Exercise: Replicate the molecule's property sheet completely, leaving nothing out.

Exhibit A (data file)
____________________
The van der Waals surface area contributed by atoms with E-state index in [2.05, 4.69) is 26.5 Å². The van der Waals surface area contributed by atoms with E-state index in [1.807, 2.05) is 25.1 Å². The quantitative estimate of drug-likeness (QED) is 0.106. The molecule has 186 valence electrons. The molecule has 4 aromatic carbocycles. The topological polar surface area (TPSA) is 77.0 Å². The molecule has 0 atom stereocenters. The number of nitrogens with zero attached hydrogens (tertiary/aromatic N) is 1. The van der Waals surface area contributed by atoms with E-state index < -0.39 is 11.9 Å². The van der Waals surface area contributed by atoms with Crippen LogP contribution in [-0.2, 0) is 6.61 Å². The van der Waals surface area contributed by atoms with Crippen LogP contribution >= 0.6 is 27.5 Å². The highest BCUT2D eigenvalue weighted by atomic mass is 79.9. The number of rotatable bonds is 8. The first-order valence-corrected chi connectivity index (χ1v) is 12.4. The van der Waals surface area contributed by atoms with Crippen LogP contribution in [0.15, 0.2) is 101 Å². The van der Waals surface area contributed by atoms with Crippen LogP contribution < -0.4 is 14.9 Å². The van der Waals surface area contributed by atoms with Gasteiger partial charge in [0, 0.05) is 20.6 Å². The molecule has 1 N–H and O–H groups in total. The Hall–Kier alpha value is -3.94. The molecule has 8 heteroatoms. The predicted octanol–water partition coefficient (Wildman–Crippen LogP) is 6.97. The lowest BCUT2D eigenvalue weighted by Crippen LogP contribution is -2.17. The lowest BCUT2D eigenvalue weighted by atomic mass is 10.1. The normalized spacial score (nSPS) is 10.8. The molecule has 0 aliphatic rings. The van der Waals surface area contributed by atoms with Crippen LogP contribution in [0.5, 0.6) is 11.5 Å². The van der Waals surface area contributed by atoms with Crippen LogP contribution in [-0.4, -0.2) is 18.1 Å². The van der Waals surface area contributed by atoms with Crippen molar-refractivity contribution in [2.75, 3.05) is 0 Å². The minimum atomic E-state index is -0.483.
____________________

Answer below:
The van der Waals surface area contributed by atoms with E-state index in [2.05, 4.69) is 26.5 Å². The van der Waals surface area contributed by atoms with E-state index in [1.807, 2.05) is 25.1 Å². The quantitative estimate of drug-likeness (QED) is 0.106. The molecule has 186 valence electrons. The molecule has 4 aromatic carbocycles. The topological polar surface area (TPSA) is 77.0 Å². The molecule has 0 atom stereocenters. The number of nitrogens with zero attached hydrogens (tertiary/aromatic N) is 1. The van der Waals surface area contributed by atoms with E-state index < -0.39 is 11.9 Å². The van der Waals surface area contributed by atoms with Crippen LogP contribution in [-0.2, 0) is 6.61 Å². The van der Waals surface area contributed by atoms with Crippen LogP contribution >= 0.6 is 27.5 Å². The highest BCUT2D eigenvalue weighted by atomic mass is 79.9. The number of rotatable bonds is 8. The first-order valence-corrected chi connectivity index (χ1v) is 12.4. The van der Waals surface area contributed by atoms with Crippen LogP contribution in [0.15, 0.2) is 101 Å². The van der Waals surface area contributed by atoms with Crippen LogP contribution < -0.4 is 14.9 Å². The van der Waals surface area contributed by atoms with Gasteiger partial charge in [0, 0.05) is 20.6 Å². The molecule has 1 N–H and O–H groups in total. The Hall–Kier alpha value is -3.94. The molecule has 8 heteroatoms. The predicted octanol–water partition coefficient (Wildman–Crippen LogP) is 6.97. The lowest BCUT2D eigenvalue weighted by Crippen LogP contribution is -2.17. The lowest BCUT2D eigenvalue weighted by atomic mass is 10.1. The normalized spacial score (nSPS) is 10.8. The molecule has 0 aliphatic rings. The van der Waals surface area contributed by atoms with Crippen LogP contribution in [0.5, 0.6) is 11.5 Å². The van der Waals surface area contributed by atoms with Crippen LogP contribution in [-0.4, -0.2) is 18.1 Å². The van der Waals surface area contributed by atoms with Crippen molar-refractivity contribution in [2.75, 3.05) is 0 Å². The minimum atomic E-state index is -0.483.